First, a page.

Here's the latest from the two workers' paradises of the western hemisphere - Cuba and Venezuela. On December 22nd, a "mutual legal assistance treaty" went into effect that allows Cuban intelligence agents the right to operate in Venezuela.
You may think all Cuban exiles wound up in Miami, but they didn't. A good number went to Venezuela, and they fear they will be persecuted and perhaps picked up and taken back to Cuba for trial. In addition, castro has sent 20,000 Cuban doctors, nurses, teachers, coaches and technicians to Venezuela. The U.S. State Department says an unknown number of them have defected. The Miami Herald quotes a Venezuelan official who says the exiles have nothing to worry about:
''If there are those who are worried about political persecution in Venezuela, they shouldn't be, because there will be none here,'' said Saul Ortega, president of the legislature's international commission and member of President Hugo Chávez's political party.
The treaty contains a provision that would allow Cuban agents to arrest Cuban exiles who criticize fidel, even though Venezuela has no law prohibiting the criticism of the Cuban dictator. That has the exiles worried.
''You can see clearly that the [Cubans] can persecute their enemies here,'' said Enrique Naime, spokesperson for the opposition coalition known as the Democratic Coordinator. ``They are going to say that any Cuban citizen who is here and who is a political dissident is a common criminal.''
The governments both say the critics are being alarmist. They try to say the treaty is the same as treaties the U.S. has with other countries that allow the U.S. to, for instance, prosecute U.S. soldiers who commit crimes in other countries.
But Jesus Quintero, a leading Venezuelan criminal lawyer, said that while the Cuba-Venezuela treaty is superficially similar to other such treaties, there are some ''subtle differences'' that do give rise to concern.
Cuban penal law, he points out, ''is intended as an instrument for the defense of the revolution against its enemies.'' To sign such an agreement with Havana, he argued, ``is equivalent to collaborating with a totalitarian regime in the pursuit of its objectives.''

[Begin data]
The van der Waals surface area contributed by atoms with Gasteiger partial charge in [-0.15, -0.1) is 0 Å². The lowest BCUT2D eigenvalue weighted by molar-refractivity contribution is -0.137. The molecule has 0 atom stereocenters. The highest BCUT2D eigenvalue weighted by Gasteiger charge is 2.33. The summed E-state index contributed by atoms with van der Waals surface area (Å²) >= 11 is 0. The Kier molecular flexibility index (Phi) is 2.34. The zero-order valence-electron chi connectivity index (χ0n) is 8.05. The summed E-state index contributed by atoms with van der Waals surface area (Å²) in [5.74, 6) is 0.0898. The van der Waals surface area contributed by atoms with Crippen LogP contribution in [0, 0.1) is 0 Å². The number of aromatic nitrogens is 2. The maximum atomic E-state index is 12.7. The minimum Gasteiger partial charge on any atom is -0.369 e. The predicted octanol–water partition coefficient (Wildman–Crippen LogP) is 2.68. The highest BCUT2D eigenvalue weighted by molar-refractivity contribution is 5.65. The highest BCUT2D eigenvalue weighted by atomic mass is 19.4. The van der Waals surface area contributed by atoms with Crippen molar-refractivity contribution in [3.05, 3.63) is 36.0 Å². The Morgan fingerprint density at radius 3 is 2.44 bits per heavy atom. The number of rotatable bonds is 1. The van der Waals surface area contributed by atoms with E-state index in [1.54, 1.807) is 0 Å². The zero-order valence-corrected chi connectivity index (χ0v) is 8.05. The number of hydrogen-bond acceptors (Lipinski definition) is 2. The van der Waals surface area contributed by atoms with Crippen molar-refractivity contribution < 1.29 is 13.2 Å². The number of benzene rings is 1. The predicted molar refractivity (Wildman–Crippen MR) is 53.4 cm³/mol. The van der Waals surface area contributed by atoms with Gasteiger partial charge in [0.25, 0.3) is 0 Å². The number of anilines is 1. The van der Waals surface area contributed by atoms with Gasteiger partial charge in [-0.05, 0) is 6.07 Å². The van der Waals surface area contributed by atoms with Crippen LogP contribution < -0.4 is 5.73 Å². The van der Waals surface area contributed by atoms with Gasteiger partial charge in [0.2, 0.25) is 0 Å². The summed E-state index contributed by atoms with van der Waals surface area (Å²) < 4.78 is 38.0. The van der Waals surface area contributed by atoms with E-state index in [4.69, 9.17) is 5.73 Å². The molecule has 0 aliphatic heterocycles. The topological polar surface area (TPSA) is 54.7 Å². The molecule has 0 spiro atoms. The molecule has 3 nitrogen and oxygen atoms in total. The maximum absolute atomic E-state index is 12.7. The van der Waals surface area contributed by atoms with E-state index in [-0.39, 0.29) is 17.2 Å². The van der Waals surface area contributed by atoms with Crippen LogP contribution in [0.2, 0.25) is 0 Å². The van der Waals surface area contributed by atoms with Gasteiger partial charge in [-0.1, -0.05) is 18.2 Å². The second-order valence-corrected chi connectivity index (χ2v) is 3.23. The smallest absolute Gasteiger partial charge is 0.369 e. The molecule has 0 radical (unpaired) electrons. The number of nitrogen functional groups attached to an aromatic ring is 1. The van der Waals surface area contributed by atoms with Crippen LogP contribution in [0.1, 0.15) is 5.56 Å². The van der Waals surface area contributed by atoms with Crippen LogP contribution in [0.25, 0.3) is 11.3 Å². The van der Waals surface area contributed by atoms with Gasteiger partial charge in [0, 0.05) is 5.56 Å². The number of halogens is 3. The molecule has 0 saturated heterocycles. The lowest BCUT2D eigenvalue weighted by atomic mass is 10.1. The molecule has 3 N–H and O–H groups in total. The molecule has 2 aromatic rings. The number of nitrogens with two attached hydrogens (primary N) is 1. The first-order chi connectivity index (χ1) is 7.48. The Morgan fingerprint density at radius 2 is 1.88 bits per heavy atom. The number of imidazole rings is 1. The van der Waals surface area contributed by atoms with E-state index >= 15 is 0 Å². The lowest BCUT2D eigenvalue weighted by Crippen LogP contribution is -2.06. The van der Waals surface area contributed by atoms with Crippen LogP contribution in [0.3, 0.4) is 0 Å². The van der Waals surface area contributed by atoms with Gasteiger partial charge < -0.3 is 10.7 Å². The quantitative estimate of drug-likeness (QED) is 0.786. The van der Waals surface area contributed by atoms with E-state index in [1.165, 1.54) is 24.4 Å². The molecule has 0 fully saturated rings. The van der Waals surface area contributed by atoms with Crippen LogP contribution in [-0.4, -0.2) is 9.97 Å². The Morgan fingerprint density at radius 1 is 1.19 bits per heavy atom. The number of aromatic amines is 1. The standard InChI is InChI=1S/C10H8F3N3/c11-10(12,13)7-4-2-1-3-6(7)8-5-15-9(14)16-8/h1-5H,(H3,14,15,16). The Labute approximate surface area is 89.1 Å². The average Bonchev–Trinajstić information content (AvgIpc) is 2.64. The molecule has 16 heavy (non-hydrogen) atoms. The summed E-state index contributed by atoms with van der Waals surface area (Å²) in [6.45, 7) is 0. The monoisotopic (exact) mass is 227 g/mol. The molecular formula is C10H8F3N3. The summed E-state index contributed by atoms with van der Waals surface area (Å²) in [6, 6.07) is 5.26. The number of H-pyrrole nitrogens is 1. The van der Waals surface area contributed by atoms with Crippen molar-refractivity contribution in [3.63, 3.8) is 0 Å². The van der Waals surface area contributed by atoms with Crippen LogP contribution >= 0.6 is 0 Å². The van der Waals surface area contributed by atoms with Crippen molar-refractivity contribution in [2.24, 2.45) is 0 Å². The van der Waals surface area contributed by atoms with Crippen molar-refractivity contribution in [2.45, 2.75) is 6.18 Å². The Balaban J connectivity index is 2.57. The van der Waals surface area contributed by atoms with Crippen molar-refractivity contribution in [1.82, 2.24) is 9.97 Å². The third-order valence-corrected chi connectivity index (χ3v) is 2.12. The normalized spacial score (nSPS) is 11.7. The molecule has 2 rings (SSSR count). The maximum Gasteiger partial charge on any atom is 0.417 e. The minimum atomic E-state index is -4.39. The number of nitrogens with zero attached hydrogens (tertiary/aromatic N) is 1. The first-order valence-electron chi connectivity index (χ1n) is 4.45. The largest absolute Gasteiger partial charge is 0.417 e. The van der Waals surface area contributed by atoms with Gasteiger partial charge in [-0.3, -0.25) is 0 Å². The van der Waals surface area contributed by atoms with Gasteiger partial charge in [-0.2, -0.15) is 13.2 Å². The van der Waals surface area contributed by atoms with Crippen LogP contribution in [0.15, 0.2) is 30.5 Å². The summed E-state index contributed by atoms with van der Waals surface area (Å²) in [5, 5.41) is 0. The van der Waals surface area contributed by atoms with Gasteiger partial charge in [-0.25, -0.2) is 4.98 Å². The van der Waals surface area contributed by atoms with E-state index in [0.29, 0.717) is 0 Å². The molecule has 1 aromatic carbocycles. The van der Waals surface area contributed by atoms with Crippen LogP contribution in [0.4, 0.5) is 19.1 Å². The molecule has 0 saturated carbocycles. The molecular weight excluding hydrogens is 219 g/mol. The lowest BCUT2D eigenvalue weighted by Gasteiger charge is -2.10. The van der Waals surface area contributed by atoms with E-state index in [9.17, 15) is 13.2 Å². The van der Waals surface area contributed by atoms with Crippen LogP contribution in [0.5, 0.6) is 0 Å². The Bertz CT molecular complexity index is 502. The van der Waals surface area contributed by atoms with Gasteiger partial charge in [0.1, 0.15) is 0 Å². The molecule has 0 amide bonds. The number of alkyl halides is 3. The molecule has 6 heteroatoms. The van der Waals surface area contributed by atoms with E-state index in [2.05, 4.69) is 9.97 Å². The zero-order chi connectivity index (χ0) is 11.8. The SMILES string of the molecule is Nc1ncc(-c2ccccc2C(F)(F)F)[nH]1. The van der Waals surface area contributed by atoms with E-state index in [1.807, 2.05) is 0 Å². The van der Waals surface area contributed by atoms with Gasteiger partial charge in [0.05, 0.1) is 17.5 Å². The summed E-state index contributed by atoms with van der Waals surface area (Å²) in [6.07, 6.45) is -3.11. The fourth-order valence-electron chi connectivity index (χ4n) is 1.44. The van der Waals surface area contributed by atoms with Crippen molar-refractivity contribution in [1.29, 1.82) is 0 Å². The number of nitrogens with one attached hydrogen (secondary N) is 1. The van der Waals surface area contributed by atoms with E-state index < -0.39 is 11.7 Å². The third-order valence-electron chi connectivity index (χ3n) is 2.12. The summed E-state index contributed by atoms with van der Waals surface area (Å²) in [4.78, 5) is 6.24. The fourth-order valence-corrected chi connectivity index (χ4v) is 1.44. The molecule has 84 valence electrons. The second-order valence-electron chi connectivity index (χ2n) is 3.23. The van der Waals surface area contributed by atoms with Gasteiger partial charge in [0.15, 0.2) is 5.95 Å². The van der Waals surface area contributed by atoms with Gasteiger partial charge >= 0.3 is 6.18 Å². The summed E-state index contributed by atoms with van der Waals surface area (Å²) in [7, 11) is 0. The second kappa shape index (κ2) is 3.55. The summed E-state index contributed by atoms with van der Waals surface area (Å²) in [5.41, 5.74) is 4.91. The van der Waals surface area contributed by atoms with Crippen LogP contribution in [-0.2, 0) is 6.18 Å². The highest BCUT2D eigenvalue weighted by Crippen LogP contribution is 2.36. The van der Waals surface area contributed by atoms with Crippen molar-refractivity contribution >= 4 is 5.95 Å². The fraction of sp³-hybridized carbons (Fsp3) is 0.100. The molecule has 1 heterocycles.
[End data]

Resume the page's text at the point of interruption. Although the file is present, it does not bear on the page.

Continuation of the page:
It would seem that Venezuela is becoming more of a totalitarian regime every day. I hope Condi is keeping a close watch.
Also, fidel is cozying up to the new socialist government in Brazil. Periodico 26 reports that the countries have signed 100 "cooperation agreements."
These agreements were signed by Cuba"s Higher Education deputy minister Eduardo Cruz and Brazil"s Federal Institutes and Universities Association president Ana Lucia Almeida Gazzola, to go ahead with regional integration and the role of Latin American universities.
"Regional integraion" is a term I've seen hugo using. Latin America is heating up as a dangerous place. But it seems the little dictators' club may be worried. From another Cuban government website comes a story headlined "Bush Administration Targets Cuba and Venezuela."
The fact that the Bush Administration is intensifying its anti-Cuba actions while rightwing extremists of Venezuelan and Cuban origin are joining efforts in Miami, was the main theme of Monday's "The Round Table" TV and radio program.
The members of the panel began by commenting on the aggressive statements uttered by Bush's choice for Secretary of State, Condoleezza Rice, who voiced her anti-Cuba rhetoric at a US Senate hearing on her nomination.
Ms. Rice includes Cuba among six countries coined by the US government as the "axis of evil," and promised to implement a hard-line policy against the Caribbean island despite calls by a majority of congress people to relax travel and trade sanctions.
Rice affirmed that putting into effect Washington's "transition" plan for Cuba will be a primary objective of Bush's second term in office.
The outgoing top National Security Adviser also said that she was deeply worried by the close relations and cooperation between Cuba and Venezuela.
I've seen little of this in the American press, which figures. Perhaps we're paying more attention than I thought.